Bad debt on the rise for hospitals nationally: 4 takeaways

The Affordable Care Act has lowered the uninsured rate in the U.S., but it has not relieved the financial pressure hospitals experience from caring for uninsured patients. It is clear to many hospital leaders bad debt is going nowhere soon, and may even be getting worse thanks to the rise in high deductible health plans, reports Bloomberg.

Below are four things to know about the rise in bad debt at U.S. hospitals.

1. The uninsured rate has fallen, but the percentage of Americans with high deductible health plans is up.

The uninsured rate in the U.S. has fallen from 15.7 percent in 2009 to 9.1 percent in 2015, according to a report from the CDC. Since 2010, however, the percentage of Americans with high deductible or consumer-directed health plans has risen from 25 percent to 36 percent in the first nine months of 2015.

2. Patients are unlikely to have the ability to pay medical bills greater than 5 percent of their household income, according to The Advisory Board.

As median household income in the U.S. is about $53,000, out-of-pocket medical expenses exceeding $2,600 may be difficult or impossible for hospitals to collect, Spencer Perlman, an analyst with Height Securities, told Bloomberg. "When someone has a really high deductible, effectively they're still uninsured," John Henderson, Childress (Texas) Regional Medical Center CEO, told Bloomberg.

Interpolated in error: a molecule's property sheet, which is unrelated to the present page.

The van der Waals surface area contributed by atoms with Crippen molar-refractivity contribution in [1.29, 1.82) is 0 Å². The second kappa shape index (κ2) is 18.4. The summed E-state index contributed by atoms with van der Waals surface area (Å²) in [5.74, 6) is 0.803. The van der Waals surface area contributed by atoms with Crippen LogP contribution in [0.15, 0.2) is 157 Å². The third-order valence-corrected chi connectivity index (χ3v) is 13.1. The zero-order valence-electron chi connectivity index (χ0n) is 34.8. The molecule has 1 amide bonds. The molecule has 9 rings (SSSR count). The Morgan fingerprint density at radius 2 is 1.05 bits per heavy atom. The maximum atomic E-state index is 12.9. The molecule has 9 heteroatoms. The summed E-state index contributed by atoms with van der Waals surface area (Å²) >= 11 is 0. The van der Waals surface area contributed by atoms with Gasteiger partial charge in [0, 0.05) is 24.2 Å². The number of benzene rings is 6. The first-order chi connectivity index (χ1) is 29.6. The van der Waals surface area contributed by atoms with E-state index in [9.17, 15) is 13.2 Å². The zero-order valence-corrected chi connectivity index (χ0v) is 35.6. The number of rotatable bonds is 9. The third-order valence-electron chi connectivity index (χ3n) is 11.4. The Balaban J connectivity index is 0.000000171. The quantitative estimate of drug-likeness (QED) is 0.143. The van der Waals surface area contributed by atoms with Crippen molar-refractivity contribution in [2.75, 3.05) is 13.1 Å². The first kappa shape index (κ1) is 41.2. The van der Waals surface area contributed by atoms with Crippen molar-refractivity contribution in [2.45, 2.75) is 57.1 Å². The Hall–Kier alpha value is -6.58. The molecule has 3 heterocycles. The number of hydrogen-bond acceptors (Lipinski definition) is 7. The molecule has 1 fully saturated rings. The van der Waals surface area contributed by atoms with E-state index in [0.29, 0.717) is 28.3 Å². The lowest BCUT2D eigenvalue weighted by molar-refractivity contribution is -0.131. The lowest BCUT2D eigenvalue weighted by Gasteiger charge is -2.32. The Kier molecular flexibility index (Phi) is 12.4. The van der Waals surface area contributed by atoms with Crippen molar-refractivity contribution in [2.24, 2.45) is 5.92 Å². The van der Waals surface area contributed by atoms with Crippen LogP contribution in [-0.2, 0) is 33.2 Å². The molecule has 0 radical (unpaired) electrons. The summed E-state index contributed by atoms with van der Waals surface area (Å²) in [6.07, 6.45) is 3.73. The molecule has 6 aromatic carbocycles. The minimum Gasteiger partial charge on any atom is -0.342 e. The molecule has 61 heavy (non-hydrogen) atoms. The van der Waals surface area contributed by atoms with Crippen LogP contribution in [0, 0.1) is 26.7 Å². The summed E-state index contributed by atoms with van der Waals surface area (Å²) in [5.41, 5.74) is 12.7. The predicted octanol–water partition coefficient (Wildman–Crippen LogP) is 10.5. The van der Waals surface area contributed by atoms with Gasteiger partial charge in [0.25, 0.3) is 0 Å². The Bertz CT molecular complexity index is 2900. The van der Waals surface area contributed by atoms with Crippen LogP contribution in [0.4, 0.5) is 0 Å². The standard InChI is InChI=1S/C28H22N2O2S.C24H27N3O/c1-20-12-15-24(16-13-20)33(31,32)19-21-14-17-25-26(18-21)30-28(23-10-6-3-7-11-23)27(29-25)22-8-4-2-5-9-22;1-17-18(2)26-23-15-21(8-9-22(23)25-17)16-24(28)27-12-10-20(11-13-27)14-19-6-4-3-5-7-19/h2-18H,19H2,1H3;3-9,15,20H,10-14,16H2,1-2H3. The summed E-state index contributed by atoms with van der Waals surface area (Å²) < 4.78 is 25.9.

3. Some hospitals have reported increased bad debt expenses due to patients' inability to pay.

This month, Community Health Systems in Franklin, Tenn., revised its fourth quarter 2015 financial report for bad debt, increasing the amount to $169 million. CHS officials attributed 40 percent, or almost $68 million of bad debt, to patients being unable to pay deductibles and co-pays.

4. Rural hospitals have been hit particularly hard by bad debt.

Minnesota Hospital Association vice president of finance Joe Schindler said the shift in Minnesota employers offering HDHPs negatively impacted bad debt numbers last year, reports Bloomberg. In 2015, bad debt rose by 20 percent, amounting to $425 million, at the association's 140 member hospitals. "We have 39 hospitals that have negative margins and the majority of them are rural," Mr. Schindler told Bloomberg.

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